Stanford scientists bring back discarded drug to help human cells fight off viruses

Stanford University scientists think a newly improved drug might help fight off viruses causing Ebola, dengue and Zika among others. Attempts to destroy viruses, including common cold viruses have failed up until now. Scientists at Stanford decided to solve this problem from a different angle by boosting the human body’s ability to resist the virus rather than directly fighting the virus. This work was published in ‘Nature Chemical Biology’. This approach has worked, in a lab dish at least, with a drug that fights two disease-causing viruses and potentially many more.

Stanford scientists have resurrected a discarded drug that helps human cells fight off two different viruses in a lab dish. (Photo courtesy of :

Stanford scientists have brought back a discarded drug that helps human cells fight off two different viruses in a lab dish.
(Photo courtesy of :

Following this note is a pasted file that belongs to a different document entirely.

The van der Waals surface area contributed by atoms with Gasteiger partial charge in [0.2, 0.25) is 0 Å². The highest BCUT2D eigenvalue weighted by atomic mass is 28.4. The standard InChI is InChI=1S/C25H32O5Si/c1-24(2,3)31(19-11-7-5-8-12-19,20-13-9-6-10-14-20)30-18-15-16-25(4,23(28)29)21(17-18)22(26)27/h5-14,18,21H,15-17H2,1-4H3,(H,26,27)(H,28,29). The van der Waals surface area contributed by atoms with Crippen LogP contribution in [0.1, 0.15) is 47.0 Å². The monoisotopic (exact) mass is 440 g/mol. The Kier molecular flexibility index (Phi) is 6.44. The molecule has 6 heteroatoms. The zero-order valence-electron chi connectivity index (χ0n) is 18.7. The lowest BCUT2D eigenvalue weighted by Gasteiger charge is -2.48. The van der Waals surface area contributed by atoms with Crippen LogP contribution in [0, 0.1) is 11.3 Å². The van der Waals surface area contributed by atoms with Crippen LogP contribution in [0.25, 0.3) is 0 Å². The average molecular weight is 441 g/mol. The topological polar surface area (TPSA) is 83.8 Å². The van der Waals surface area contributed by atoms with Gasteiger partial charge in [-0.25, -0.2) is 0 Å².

Chaitan Khosla, a professor of chemistry and of chemical engineering who was one of the senior authors on the paper said, the drug could be effective against viruses that use RNA instead of DNA as their genetic material. “Most of the really nasty viruses use RNA,” Khosla said, including Ebola, dengue, Zika and Venezuelan equine encephalitis virus (VEEV), a mosquito-borne virus which infects horses but can also kill people. In addition, the team is conducting tests on animals to check the safety of the drug and to see which viral diseases it can fight off. A drug with a similar concept was initially developed by GlaxoSmithKline . However, after its few initial publications it was found that over time it prevented the cells from dividing and therefore, it was shelved. Khosla and his team studied the drug and decided to resurrect it by improving its mechanism of action. With the new approach Khosla and his team created a solution by feeding the cells a slightly different building block that is only used for DNA generation and not RNA. In this way, the cells successfully fought against dengue and VEEV and continued with their cell division. Hence, the drug could become less toxic to animals and ultimately to people. Khosla said if the drug combination works in animals, they hope it might be among the first antiviral approaches for human disease.